In Today’s News & Commentary, the Minneapolis City Council approves ordinance mandating higher compensation for rideshare drivers, Bloomberg Law explains how major fast food corporations are complacent in franchisees’ labor law violations, the New York Times reports on a wave of assertive union leadership, and a crackdown on wage theft and working hours violations.
On Thursday, the Minneapolis City Council approved an ordinance mandating improved compensation and enhanced protections for rideshare drivers in the city. Despite opposition from Uber and Lyft, who threatened to cease operations in Minneapolis, the policy was passed with a 7-5 vote. This new regulation sets a pay rate for drivers at $1.40 per mile and 51 cents per minute, with provisions for yearly adjustments mirroring city’s minimum wage changes. Mayor Jacob Frey, while expressing support for increasing driver pay, has voiced concerns about the policy, echoing Lyft’s claims of exorbitant ride costs and possible service withdrawal. If the Mayor vetoes the bill, the City Council would need nine votes to override.
Rebecca Rainey of Bloomberg Law highlights that major fast food corporations often sidestep joint employer liability by omitting explicit labor standards from franchise agreements. This ambiguity leaves room for child labor violations, as franchisors decline to exercise their power over franchisees. Since the start of the Biden administration, the US Labor Department’s Wage and Hour Division has reported over 30 child labor breaches involving franchises such as McDonald’s, Sonic Drive-In, and Dunkin’ Donuts.
The New York Times sheds light on an emerging wave of assertive union leadership. Key leaders include Sean O’Brien of the International Brotherhood of Teamsters, who labeled corporate executives as a “white-collar crime syndicate”, and Shawn Fain of the United Automobile Workers, who snubbed the usual handshake with the chief executive and is pushing for a significant 40% wage increase. This wave exemplifies growing frustrations among union members over out-of-touch leadership, stagnant wages, and unfavorable labor deals.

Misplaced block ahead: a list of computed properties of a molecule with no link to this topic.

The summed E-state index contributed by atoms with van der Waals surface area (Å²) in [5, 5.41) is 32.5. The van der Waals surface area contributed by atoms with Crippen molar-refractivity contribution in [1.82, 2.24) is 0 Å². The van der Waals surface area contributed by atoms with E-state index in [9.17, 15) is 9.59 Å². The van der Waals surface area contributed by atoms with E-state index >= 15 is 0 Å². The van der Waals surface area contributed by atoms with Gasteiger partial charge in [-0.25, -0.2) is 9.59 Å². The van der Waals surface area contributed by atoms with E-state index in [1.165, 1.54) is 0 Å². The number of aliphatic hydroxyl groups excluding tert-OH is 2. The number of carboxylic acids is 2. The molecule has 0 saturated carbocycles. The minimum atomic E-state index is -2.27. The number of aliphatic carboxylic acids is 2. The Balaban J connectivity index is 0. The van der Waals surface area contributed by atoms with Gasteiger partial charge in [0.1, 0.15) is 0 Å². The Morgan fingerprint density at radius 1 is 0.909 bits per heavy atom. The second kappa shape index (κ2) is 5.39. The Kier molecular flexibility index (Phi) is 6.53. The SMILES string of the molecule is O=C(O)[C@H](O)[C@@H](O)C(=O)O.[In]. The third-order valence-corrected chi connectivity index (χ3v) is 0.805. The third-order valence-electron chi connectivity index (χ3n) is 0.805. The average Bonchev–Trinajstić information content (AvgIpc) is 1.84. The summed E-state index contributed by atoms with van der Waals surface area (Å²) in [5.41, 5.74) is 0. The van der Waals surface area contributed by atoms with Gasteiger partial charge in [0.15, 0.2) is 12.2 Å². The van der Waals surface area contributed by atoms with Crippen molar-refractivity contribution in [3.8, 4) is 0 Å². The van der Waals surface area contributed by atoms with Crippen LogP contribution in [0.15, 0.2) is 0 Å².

Recent crackdowns on wage theft have seen Boston Market being slapped with over $2.5 million in fines for allegedly withholding $607,000 from employees in New Jersey and NYC’s Envy Nails ordered to pay $300,000 due to allegations of employee misclassification and wage theft. Moreover, the NYC Department of Consumer and Worker Protection (DCWP) has reached a settlement with three major restaurant chains—Panda Express, Au Bon Pain, and 7-Eleven’s “Raise the Roost”—in a bid to uphold the city’s Fair Workweek Law. These establishments will collectively pay $4.5 million in restitution to 2,400 impacted workers and bear an additional $417,000 in civil penalties.